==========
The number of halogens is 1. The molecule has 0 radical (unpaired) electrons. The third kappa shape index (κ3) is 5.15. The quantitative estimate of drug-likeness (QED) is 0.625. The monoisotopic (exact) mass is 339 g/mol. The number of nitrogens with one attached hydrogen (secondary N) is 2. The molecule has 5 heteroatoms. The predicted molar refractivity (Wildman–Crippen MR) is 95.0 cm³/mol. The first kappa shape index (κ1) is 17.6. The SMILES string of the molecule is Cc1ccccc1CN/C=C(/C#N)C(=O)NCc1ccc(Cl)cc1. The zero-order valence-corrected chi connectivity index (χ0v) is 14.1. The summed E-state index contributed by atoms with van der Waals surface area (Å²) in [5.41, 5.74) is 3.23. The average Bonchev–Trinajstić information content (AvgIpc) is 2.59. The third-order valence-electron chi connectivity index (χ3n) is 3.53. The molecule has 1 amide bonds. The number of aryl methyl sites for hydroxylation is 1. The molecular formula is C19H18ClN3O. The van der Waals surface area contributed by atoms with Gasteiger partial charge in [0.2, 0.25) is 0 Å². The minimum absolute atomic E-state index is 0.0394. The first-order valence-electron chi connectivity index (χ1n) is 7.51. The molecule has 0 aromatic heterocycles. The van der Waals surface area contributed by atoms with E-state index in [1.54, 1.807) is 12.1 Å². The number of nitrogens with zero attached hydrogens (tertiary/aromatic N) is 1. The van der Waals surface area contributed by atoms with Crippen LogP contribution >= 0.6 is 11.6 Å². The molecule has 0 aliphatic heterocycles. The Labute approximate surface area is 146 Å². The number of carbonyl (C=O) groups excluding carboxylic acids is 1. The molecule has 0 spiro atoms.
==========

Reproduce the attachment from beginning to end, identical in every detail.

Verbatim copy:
The number of halogens is 1. The molecule has 0 radical (unpaired) electrons. The third kappa shape index (κ3) is 5.15. The quantitative estimate of drug-likeness (QED) is 0.625. The monoisotopic (exact) mass is 339 g/mol. The number of nitrogens with one attached hydrogen (secondary N) is 2. The molecule has 5 heteroatoms. The predicted molar refractivity (Wildman–Crippen MR) is 95.0 cm³/mol. The first kappa shape index (κ1) is 17.6. The SMILES string of the molecule is Cc1ccccc1CN/C=C(/C#N)C(=O)NCc1ccc(Cl)cc1. The zero-order valence-corrected chi connectivity index (χ0v) is 14.1. The summed E-state index contributed by atoms with van der Waals surface area (Å²) in [5.41, 5.74) is 3.23. The average Bonchev–Trinajstić information content (AvgIpc) is 2.59. The third-order valence-electron chi connectivity index (χ3n) is 3.53. The molecule has 1 amide bonds. The number of aryl methyl sites for hydroxylation is 1. The molecular formula is C19H18ClN3O. The van der Waals surface area contributed by atoms with Gasteiger partial charge in [0.2, 0.25) is 0 Å². The minimum absolute atomic E-state index is 0.0394. The first-order valence-electron chi connectivity index (χ1n) is 7.51. The molecule has 0 aromatic heterocycles. The van der Waals surface area contributed by atoms with E-state index in [1.54, 1.807) is 12.1 Å². The number of nitrogens with zero attached hydrogens (tertiary/aromatic N) is 1. The van der Waals surface area contributed by atoms with Crippen LogP contribution >= 0.6 is 11.6 Å². The molecule has 0 aliphatic heterocycles. The Labute approximate surface area is 146 Å². The number of carbonyl (C=O) groups excluding carboxylic acids is 1. The molecule has 0 spiro atoms.